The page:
22. Gosh, I love this piece. A few lightbulbs went off in my head as I read it. Thank you.

  23. Excellent point. But I feel like you completely forgot about immigration laws that can tear families apart, as well as wars, refugees fleeing in the Middle East and elsewhere, and other problems that will become systemic if we don’t address them now.

  24. bseegmiller2016 says:

    Keki, I wasn’t speaking of what had happened — which is there for all to read about — but what is _continuing_ to happen, and happened in some of our lifetimes. I hear hypotheticals in your response (what would…), and they are certainly to be considered, however, ignoring what _modern_ blacks say about how destructive certain governmental policies have been — what purpose is that? That we (whoever _we_ are — the speakers of that) still know better than they? Isn’t that presumptuous on our part?

    Also, what purpose is miring ourselves in the troubles of the past, rather than strengthening what exists today? We have to move forward, no matter what. I hear that in the blacks that I’m around — strength occurs in standing and moving forward, not in being angry about the past. The expiation of white guilt — is that purchased by expressing misery about the past? I’m not sure that’s a good way, though it seems popular in some circles.

  25. bseegmiller2016 says:

    Something certainly happened in that interval.

    From http://blackdemographics.com/households/marriage-in-black-america/

    “In 2012 The U.S Census Bureau released a report that studied the history of marriage in the United States. They discovered some startling statistics when calculating marriage by race. They found that African Americans age 35 and older were more likely to be married than White Americans from 1890 until sometime around the 1960s.”

  26. bseegmiller2016: Hmmm… quoting statistics about the decay of the African American family. Well, I can quote statistics too that show policies that made sure the majority of African Americans remain in the lower economic classes of the United States of America, thus affecting their family structure.

    From http://newsreel.org/guides/race/whiteadv.htm

    “The government set up a national neighborhood appraisal system, explicitly tying mortgage eligibility to race. Integrated communities were ipso facto deemed a financial risk and made ineligible for home loans, a policy known today as “redlining.” Between 1934 and 1962, the federal government backed $120 billion of home loans. More than 98% went to whites. Of the 350,000 new homes built with federal support in northern California between 1946 and 1960, fewer than 100 went to African Americans.”

    http://www.forbes.com/sites/laurashin/2015/03/26/the-racial-wealth-gap-why-a-typical-white-household-has-16-times-the-wealth-of-a-black-one/#30e795b26c5b

    “In absolute terms, the median white household had $111,146 in wealth holdings in 2011, compared to $7,113 for the median black household and $8,348 for the median Latino household.”

    I know. I know. Let’s just move on and look to the future. Forget the trials, struggles and oppressions of the past. Church members can sit back in their wealth more than likely accumulated by favorable government policies, their ability to assimilate to the mainstream (their white), their multi-generational blessings from “full” membership in the church and wonder why certain groups struggle.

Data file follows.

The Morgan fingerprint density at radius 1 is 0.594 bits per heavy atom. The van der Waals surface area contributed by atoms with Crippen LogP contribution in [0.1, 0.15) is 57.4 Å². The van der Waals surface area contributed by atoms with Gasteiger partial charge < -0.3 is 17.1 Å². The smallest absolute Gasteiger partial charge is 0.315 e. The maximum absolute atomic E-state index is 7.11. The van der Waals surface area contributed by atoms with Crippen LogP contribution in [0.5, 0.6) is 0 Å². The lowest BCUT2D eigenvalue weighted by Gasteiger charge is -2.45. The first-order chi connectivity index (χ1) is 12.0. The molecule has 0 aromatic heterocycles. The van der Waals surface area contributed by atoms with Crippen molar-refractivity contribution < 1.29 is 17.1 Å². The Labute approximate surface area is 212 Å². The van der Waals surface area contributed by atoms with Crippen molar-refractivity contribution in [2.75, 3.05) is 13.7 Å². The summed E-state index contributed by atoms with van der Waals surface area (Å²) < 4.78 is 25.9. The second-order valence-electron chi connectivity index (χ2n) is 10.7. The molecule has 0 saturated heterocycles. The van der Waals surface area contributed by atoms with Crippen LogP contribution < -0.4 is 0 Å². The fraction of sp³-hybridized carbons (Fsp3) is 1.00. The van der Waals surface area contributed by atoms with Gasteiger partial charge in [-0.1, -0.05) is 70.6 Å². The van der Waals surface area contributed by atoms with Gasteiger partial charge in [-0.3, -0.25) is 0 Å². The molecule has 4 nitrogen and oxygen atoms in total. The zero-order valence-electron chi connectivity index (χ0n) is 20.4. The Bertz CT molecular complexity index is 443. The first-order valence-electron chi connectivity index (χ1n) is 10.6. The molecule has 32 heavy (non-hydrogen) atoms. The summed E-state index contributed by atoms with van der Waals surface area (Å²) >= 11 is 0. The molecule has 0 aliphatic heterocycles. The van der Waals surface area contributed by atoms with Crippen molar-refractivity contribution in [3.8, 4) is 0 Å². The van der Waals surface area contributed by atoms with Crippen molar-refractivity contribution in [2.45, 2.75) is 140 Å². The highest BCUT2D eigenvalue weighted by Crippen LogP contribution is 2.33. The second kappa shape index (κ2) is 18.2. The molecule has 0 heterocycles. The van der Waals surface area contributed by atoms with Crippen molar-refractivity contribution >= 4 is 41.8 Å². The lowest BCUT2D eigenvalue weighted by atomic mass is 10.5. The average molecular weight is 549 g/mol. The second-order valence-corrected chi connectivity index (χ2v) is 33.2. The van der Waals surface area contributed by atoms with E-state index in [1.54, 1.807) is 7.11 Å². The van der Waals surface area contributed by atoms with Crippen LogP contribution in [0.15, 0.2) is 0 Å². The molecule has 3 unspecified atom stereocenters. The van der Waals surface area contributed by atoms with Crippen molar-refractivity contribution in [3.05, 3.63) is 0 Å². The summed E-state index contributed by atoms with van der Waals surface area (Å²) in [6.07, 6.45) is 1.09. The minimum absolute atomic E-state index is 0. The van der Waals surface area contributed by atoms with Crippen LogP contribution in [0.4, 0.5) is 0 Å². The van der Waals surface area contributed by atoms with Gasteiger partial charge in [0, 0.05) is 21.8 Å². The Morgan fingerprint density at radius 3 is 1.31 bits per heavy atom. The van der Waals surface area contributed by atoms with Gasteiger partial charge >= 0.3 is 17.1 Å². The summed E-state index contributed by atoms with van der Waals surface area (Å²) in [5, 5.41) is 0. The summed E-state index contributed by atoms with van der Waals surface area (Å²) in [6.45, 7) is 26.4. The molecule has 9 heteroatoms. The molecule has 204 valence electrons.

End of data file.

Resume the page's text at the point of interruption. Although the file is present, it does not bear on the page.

My point is let’s have a little empathy for POC and realize it’s going to take real effort, communication and love on the part of the members of our church and our country to make real lasting change.

    “…And they had all things in common among them; therefore there were not rich and poor, bond and free, but they were made free, and partakers of the heavenly gift… neither were there Lamanites, nor any manner of -ites; but they were in one, the children of Christ and heirs to the kingdom of God” – 4th Nephi.

  27. bseegmiller,

    It was a mistake to punish black men in poverty by denying families welfare if there were husbands in the house. It was our “white privilege” speaking. We should have supported these people instead of punishing them. We should have helped. Any rational person would have considered that alternative.

    Some decades ago in conversation with a white father, who was incensed that he could not get government welfare when he was down and out because he was living with his wife. Shouldn’t we be incensed for all those poor black men who, in a state of unrelenting poverty, were forced to leave their families so they could live?

  28. MDearest says:

    This is healing for me to read. The OP is a much-needed application of our doctrines regarding family, a breath of truth in a field of what sometimes seems to me the idolatry of family perfection. But GTG at 9:19 distilled it further into something so refreshing to read today. I’m going to come back and read it again when my social media gets so ugly as it’s been the past few days.

  29. Bseegmiller, thank you for taking me to task, I appreciate your response. I certainly do not discount the views or experiences of any particular black commentators. But I think I can safely conclude that one or two African Americans do not authoritatively speak for their entire race. So despite comments of certain black individuals, I don’t feel I was being presumptuous to argue that slavery itself was a more primary contributor to the disintegration of black families than the rise of the welfare state. I concede that my hypothetical questions (5:32 am) were not entirely articulate, but my point was simply to consider the hand my country has willfully played in pushing black fathers away from their families. When I consider this, I do not conclude that the real problem is that we’ve been too generous.

  30. Mark Brown says:

    Our willingness to reference births to unwed black mothers and think that explains much at all is disgraceful and needs to stop. Births out of wedlock are much more closely associated with class and education than with race.